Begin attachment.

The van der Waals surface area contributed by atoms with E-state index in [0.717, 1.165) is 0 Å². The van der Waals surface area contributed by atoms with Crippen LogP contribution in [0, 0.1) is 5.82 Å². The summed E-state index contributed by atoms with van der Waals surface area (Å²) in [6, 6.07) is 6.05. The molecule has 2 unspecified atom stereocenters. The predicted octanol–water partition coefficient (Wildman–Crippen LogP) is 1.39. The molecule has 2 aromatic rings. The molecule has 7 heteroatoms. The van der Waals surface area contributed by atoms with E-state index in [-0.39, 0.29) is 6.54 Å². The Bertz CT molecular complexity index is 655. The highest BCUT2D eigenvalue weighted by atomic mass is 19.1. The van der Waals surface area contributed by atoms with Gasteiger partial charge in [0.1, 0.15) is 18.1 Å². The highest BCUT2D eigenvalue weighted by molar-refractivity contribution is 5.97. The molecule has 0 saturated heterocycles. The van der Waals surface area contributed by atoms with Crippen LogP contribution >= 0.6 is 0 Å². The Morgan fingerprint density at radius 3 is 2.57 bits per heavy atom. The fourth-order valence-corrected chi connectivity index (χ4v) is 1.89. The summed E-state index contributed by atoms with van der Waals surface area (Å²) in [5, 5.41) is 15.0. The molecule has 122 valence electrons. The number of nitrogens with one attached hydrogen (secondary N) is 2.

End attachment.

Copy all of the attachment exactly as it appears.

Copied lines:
The van der Waals surface area contributed by atoms with E-state index in [0.717, 1.165) is 0 Å². The van der Waals surface area contributed by atoms with Crippen LogP contribution in [0, 0.1) is 5.82 Å². The summed E-state index contributed by atoms with van der Waals surface area (Å²) in [6, 6.07) is 6.05. The molecule has 2 unspecified atom stereocenters. The predicted octanol–water partition coefficient (Wildman–Crippen LogP) is 1.39. The molecule has 2 aromatic rings. The molecule has 7 heteroatoms. The van der Waals surface area contributed by atoms with E-state index in [-0.39, 0.29) is 6.54 Å². The Bertz CT molecular complexity index is 655. The highest BCUT2D eigenvalue weighted by atomic mass is 19.1. The van der Waals surface area contributed by atoms with Gasteiger partial charge in [0.1, 0.15) is 18.1 Å². The highest BCUT2D eigenvalue weighted by molar-refractivity contribution is 5.97. The molecule has 0 saturated heterocycles. The van der Waals surface area contributed by atoms with Crippen LogP contribution >= 0.6 is 0 Å². The Morgan fingerprint density at radius 3 is 2.57 bits per heavy atom. The fourth-order valence-corrected chi connectivity index (χ4v) is 1.89. The summed E-state index contributed by atoms with van der Waals surface area (Å²) in [5, 5.41) is 15.0. The molecule has 122 valence electrons. The number of nitrogens with one attached hydrogen (secondary N) is 2.